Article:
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Month: October 2014

Social Media for Introverts {PODCAST}

Social Media for Introverts

Social media might seem like the perfect way for an introvert to connect (you can do it alone! in your pjs!), but I've found it's easily a distraction from your real work. In today's episode we'll talk about:

  • The distraction of social media
  • Three steps to combat the distraction and stay focused
  • What overwhelms people and how to avoid it.

Links mentioned

How to listen

Find all the podcast episodes here.

 

How to make Social Media easier (aka, how I schedule things)

Many clients find it hard to be consistent with their social media messages while also being consistent in making, listing, shipping, and writing content. The solution? Systems. At TaraSwiger.com

(Psst… Make sure you read all the way to the bottom – I've got a FREE gift for you that's going to take the stress out of scheduling social media posts!)

One of the basic tenets of any marketing strategy is consistency. You need to show up wherever you connect with potential customers with consistency, both in time and in content. But many (MANY!) clients find it hard to be consistent with their social media messages while also being consistent in making, listing, shipping, and writing content. The solution? Systems. The more systematic you make things (ie, you don't have to think about them each time you do them), the easier it is to be consistent. I'm still learning this lesson in a lot of ways, but when I shared by current system with the Starship, they really loved it. So I wanted to share it with you, if it'll help.

Remember what I said last week – you need to keep your goals front and center. My goals for social media are to be helpful and spread love and silliness to my people. That's it. I want them to like clicking my links, so they trust me to provide good stuff. That's it. (In other words, I don't worry about time, reweets and I kinda hate favorites (they don't do anything to spread the post at all!)). Because my goal is to be helpful and loving, I don't measure my success by outward signs (followers, retweets), but by the conversations it sparks and the number of new people who join my world because of it.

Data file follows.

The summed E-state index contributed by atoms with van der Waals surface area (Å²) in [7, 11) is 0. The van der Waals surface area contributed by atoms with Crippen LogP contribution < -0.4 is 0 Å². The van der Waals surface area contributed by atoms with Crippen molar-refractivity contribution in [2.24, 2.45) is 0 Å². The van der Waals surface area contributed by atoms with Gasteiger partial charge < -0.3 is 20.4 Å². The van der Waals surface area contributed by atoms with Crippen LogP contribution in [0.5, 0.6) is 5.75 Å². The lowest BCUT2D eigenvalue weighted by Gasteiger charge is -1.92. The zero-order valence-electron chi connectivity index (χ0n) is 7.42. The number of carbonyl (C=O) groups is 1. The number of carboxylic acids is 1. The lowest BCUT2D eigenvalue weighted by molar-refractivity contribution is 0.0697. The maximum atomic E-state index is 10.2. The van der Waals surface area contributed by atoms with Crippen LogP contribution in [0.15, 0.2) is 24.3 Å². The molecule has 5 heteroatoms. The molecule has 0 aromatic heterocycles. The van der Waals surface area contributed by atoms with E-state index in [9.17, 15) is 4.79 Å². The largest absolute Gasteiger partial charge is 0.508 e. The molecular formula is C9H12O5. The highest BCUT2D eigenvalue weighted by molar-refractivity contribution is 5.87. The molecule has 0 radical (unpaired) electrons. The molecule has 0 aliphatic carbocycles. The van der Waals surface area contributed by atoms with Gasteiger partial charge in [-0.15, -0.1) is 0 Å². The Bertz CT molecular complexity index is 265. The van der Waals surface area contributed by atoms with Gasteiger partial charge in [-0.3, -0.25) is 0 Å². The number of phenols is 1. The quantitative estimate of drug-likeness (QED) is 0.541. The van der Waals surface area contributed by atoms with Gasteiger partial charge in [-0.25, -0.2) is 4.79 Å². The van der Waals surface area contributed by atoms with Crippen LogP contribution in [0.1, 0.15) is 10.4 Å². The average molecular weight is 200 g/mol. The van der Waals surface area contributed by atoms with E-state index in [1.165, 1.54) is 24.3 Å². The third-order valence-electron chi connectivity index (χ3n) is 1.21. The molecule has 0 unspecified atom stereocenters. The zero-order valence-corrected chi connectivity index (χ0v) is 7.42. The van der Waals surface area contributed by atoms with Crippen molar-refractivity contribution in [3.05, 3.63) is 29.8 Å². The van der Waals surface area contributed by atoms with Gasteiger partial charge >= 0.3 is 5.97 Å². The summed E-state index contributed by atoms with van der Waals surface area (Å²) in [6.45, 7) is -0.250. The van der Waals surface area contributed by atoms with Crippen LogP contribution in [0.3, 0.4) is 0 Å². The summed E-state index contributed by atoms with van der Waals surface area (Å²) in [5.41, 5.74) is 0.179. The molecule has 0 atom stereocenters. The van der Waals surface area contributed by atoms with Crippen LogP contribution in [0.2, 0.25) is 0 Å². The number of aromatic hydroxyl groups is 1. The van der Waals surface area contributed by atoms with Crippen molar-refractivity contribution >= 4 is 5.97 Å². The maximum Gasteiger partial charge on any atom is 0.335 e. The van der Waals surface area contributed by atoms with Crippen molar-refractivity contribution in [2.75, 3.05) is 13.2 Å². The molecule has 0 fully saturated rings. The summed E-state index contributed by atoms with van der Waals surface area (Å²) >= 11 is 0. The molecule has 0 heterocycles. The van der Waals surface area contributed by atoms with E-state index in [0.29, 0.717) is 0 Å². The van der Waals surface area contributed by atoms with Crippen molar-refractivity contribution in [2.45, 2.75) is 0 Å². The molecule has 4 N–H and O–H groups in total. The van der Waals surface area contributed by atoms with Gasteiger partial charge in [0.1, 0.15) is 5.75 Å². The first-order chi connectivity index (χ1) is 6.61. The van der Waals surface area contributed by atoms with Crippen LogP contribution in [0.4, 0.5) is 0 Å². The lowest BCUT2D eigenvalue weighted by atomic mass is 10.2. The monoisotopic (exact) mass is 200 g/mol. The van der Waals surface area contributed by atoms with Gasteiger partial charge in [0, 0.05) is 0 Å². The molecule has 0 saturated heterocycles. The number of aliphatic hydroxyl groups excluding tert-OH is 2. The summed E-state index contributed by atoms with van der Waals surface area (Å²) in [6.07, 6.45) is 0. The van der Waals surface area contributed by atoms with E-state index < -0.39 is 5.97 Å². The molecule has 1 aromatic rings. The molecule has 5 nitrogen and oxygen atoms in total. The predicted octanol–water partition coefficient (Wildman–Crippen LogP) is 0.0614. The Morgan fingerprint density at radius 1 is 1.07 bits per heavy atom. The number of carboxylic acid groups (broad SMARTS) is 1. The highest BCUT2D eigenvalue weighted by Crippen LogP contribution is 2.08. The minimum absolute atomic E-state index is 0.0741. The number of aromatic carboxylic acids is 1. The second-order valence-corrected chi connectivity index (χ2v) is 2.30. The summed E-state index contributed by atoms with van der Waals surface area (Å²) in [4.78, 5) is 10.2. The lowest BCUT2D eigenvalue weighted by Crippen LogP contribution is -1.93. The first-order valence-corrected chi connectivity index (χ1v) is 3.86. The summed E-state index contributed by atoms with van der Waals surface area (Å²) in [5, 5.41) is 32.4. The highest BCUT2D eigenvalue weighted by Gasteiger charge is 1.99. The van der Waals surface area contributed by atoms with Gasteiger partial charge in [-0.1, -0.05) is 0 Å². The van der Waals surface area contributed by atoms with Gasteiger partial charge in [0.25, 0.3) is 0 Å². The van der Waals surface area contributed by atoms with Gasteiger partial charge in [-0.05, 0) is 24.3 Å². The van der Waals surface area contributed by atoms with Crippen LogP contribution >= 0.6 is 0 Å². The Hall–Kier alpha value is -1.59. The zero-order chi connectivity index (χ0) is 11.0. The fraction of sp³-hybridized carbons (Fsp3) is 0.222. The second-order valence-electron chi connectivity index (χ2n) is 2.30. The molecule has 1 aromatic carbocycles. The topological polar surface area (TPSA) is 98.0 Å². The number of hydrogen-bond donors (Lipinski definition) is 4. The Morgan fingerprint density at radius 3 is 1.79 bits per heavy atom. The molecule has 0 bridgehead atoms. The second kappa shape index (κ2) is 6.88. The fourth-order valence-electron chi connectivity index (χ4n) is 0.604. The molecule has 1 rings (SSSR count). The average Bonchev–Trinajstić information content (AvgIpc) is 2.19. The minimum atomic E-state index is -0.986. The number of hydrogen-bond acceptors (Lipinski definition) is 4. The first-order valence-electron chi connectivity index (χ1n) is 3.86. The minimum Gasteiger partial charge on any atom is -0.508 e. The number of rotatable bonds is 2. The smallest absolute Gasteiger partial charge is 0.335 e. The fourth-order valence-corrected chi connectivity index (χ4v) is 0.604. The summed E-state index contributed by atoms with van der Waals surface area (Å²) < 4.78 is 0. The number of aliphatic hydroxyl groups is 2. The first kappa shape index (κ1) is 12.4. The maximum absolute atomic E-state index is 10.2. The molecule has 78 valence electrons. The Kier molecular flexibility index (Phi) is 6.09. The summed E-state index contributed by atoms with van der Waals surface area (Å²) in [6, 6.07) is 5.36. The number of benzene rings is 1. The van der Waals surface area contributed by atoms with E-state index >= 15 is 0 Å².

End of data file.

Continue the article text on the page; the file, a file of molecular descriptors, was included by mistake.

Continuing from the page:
With that in mind, let's look at the specifics:

I do three kinds of sharing on social media:

  1. My own content published elsewhere (my blog and podcasts, and interviews, guest posts, etc)
  2. Useful links + ideas (from other people) that I know my readers will love
  3. Snippets of my own life (a kind of “behind the scenes”)

This balance changes all the time, but my #1 goal is to Be Me, no matter where I am or what I'm sharing.

Here's how that works:

1. Sharing my Content

I installed CoSchedule recently and now, after a post is all finished and scheduled, we scroll down a bit and set up social messages.

Here's my checklist for each blog post:*

  • Schedule tweet for when it goes live (The title, edited to sound like a real sentence or question)
  • Schedule tweet (with picture) for 7-8 hours later (For podcast say: New on the podcast: {title})
  • and again for 2 -5 days later
  • again 2 months later – give or take – (on a Monday morning)
    (Make sure each tweet is different every time – I don't want to “say” the same thing over and over!)
  • Schedule post to Facebook page as a “text post” (without the link). Quote the entire blog post (or the best part!) for the day it goes live
  • Schedule another post to Facebook as “image post” with link back to post, for 9 days later (so Tues posts would be scheduled for Thurs, and Wed for Friday (ie, days I don't have fresh content))